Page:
The Irish revolt has now been re-labelled as ethnic and cultural division. Irish Capitalism wants to deal with the history of murder through a decade of commemorations, where the story of rebellion is equated with repression meted out by the British and their allies, but this is not at all the view of the working class.

However the British are the final arbitrator and give no indication of supporting a poll or agreeing to withdraw. Irish nationalism opposes a United Ireland and is substituting a shared island that would fragment the working class under the banner of cultural inclusion for political reaction.

The 50th anniversary of Bloody Sunday shares the mixed character of the times. For the majority of the workers, it is the savagery of the British state that is remembered.  Loyalist leaders continue to link themselves to the massacre by flying the paratroops regimental flag in Derry.  However the formal events are firmly within the orbit of constitutional nationalism. Our leaders are sad, but the events of Bloody Sunday are firmly in the past. Sinn Féin, the main force behind the commemoration, with front choreography by local leftists,  balance between the classes with the slogan; "There's no such thing as British justice!"  We are supposed to ignore Sinn Féin's overwhelming support for the Saville report, which ignores the role of the state or their current role in the administration of British justice in the colony.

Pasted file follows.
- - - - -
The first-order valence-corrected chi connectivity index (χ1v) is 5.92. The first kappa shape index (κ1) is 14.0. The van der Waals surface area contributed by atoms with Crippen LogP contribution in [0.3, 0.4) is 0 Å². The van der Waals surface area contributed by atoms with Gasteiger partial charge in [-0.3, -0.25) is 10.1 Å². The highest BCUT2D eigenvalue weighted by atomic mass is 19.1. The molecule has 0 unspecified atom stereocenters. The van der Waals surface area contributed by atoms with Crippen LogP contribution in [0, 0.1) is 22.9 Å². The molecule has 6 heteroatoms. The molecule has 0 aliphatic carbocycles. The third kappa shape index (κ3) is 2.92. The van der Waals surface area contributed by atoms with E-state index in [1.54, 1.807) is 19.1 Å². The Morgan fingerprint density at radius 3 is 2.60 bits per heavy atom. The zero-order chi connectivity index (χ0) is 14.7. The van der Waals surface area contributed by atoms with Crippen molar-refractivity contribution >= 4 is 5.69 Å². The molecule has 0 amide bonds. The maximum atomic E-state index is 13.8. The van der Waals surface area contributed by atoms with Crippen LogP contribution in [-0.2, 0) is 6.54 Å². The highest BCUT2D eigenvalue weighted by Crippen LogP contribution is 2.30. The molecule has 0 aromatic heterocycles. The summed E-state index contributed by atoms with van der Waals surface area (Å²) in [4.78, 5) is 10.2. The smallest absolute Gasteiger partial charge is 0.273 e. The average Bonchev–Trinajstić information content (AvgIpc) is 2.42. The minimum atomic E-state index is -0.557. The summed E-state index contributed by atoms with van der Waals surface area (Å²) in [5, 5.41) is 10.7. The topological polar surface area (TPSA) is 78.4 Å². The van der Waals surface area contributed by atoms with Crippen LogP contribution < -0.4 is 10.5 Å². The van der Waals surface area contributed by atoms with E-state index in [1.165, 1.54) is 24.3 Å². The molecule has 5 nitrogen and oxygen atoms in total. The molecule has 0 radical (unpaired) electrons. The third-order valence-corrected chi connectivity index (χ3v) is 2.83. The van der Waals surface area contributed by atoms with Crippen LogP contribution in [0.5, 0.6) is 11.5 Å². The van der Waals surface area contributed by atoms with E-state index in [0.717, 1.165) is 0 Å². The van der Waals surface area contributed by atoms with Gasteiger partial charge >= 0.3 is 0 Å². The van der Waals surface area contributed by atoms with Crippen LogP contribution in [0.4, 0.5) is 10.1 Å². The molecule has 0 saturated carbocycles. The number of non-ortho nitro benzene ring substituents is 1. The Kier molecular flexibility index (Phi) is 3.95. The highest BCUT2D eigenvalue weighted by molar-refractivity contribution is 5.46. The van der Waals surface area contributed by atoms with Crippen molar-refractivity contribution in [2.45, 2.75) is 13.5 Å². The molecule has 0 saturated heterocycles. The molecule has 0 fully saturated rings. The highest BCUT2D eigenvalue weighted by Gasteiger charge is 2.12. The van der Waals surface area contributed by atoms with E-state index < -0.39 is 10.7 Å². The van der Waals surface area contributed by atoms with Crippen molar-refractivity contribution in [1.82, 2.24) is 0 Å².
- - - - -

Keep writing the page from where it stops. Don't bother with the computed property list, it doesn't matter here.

The armed campaign of the IRA failed and their supporters have now been incorporated into the sectarian state.  Opposition to imperialism is at a low ebb. However much has changed since the massacre.  British imperialism is weaker and engaged in an experiment in populist nationalism that has weakened it further. Unionism is fragmented, unwilling to endorse sharing power with  nationalists and betrayed by the British on Brexit. The power of the traditional parties of Irish capitalism has declined to the point where they are unable to hold a popular majority.

The signs of decay are everywhere, but even rampant decay will not lead to revolution.  That requires a rejection of the LaLa land of shared traditions and border polls and an embrace of the socialist and anti imperialist policies embraced by many workers at the time of Bloody Sunday.